University of Minnesota researchers reveal new turbulence physics that explains why jet noise is so loud.
From the Journal: Physics of Fluids
WASHINGTON, D.C., April 26, 2016 – If you’ve ever experienced the exceptionally powerful and reverberating sounds of a jet during takeoff, you likely won’t be surprised that the noise produced by jet engines is ranked among the loudest of human-generated noises.
Understanding jet noise is an intriguing fundamental problem of fluid physics — beguiling researchers for more than 60 years. Some of this fascination with jet noise stems from the fact that seemingly random fluctuations associated with flow turbulence produce strikingly ordered acoustic fields. In other words: If we can understand how turbulent jets make noise, it will in turn provide a fundamentally new understanding of the turbulence behind it.
As a group of University of Minnesota researchers report in Physics of Fluids, from AIP Publishing, they developed a new approach to studying turbulence in jets. Their approach led to the discovery of new coherent modes — parts of the fluid that flow in predictable patterns — associated with the dynamics of high-speed jets. The finding helps explain why jets are so loud, and could suggest new approaches for bringing down the volume.
“Back during the 1960s, it was shown that coherent parts of turbulent fluctuations inside jets are connected to instability wavepackets, which are linked to noise radiation,” said Joseph W. Nichols, an assistant professor of aerospace engineering and mechanics at the University of Minnesota. “A wavepacket is an oscillation that repeats if you look at it over short time and length scales, but when you zoom out you can see it varies slowly over a long distance.”
This slow variation, for example, may be caused by the jet spreading out downstream. “The same basic principle applies to amplitude modulation [AM] radio, where modulation of a high-frequency carrier wave communicates information about low-frequency speech patterns,” he explained. “In jet noise, this carrier wave is driven by fluid instabilities that feed on the energy contained inside the jet. Instead of encoding speech patterns, however, the amplitude modulation of instability wavepackets determines the efficiency and spatial direction at which sound is released from jet turbulence.”
In recent years, other researchers computed instability wavepackets and found that they predicted peak jet noise for supersonic jets. “For high-speed subsonic jets, however, the theory breaks down — underestimating sound pressure levels by at least two orders of magnitude,” Nichols said. “A prevailing view underlying current industry-standard jet noise prediction codes is that fine-scale turbulence is responsible for this missing sound, and that this phenomenon can only be modeled statistically.”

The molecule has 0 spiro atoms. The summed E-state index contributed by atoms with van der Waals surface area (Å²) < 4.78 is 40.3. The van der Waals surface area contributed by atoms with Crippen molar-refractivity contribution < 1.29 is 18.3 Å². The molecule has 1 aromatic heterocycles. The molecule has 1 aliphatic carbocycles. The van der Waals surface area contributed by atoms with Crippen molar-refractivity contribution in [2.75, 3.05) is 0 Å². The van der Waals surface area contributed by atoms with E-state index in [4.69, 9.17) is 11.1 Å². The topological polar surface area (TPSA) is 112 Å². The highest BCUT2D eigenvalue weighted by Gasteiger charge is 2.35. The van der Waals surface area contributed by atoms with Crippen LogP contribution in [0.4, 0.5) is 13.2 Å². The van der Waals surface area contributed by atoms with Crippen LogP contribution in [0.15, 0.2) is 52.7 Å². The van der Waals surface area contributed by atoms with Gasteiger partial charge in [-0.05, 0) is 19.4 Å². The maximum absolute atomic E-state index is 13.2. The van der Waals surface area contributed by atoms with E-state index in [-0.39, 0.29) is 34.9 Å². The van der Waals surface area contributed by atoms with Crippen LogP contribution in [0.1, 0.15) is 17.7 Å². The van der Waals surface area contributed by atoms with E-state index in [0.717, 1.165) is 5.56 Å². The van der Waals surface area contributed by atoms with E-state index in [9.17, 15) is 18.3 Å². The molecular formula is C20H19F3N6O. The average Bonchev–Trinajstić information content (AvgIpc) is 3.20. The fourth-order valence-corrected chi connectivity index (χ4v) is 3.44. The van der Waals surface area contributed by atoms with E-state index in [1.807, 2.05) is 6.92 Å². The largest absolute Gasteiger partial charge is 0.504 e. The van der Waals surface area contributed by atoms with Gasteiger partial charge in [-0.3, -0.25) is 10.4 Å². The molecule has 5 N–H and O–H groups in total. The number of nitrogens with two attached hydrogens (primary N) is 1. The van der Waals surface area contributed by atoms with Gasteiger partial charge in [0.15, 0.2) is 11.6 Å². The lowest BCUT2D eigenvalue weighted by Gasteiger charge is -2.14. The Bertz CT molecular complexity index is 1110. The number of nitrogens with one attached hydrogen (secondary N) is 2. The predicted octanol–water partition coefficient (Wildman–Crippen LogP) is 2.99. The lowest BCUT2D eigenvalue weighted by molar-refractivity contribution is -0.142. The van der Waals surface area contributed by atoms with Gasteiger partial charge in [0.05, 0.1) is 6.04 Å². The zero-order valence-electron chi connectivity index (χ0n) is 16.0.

In stark contrast, Nichols and colleagues looked at turbulent jets through the lens of the whole system, rather than individual components — an approach with roots in electrical engineering and control theory. “We treat high-speed turbulent jets as amplifiers that take turbulent fluctuations inside the jet as inputs and give back sound in the region far away from the jet as outputs,” said Mihailo Jovanović an associate professor of electrical and computer engineering at the University of Minnesota. “And we use this mathematical framework to identify modes that induce large input-output amplification and generate loud noise.”
The interdisciplinary research team confirmed the existence of these new modes using high-fidelity simulations of high-speed jets. The researchers numerically solved the compressible Navier-Stokes equations — which describe the motion of viscous fluids — by subdividing a high-speed jet flow into hundreds of millions of small pieces. “Each of these small pieces communicates with neighboring pieces to build up a picture of the large range of scales of turbulent motion,” said Jinah Jeun a graduate student in aerospace engineering and mechanics at the University of Minnesota.
Running such a simulation can require hundreds of thousands of computer processors, simultaneously, on some of the most powerful supercomputers in the world — housed at the Argonne National Laboratory and at Department of Defense supercomputing centers. “Although high-fidelity simulations consume millions of CPU-hours, we apply our new analysis to extract from them information needed to construct accurate reduced-order models that can be run in minutes on a laptop useful for aeroacoustic design,” Jeun said.
In terms of applications for the group’s work, reducing jet noise has a large impact on the health and safety of airport personnel as well as on communities surrounding airports.
Their computations also enable an understanding of physics phenomena that are inaccessible experimentally, for example because they happen in an extreme environment that can’t be outfitted with sensors. “Input-output analysis, for example, may be applied to figure out how upstream turbulence inside the nozzle affects flow downstream,” Jeun noted.
In general, noise is a fascinating way to find structure in otherwise chaotic flows because of its sensitivity to coherence. As such, these simulation and analysis techniques can be applied to “a broader range of problems, such as understanding instabilities in the wakes of wind turbines, investigating acoustic-flame interactions for the design of safer and more efficient combustion, and explaining shock-induced transition in hypersonic boundary layers,” Nichols said.
Jinah Jeun, Joseph W. Nichols, and Mihailo R. Jovanović
University of Minnesota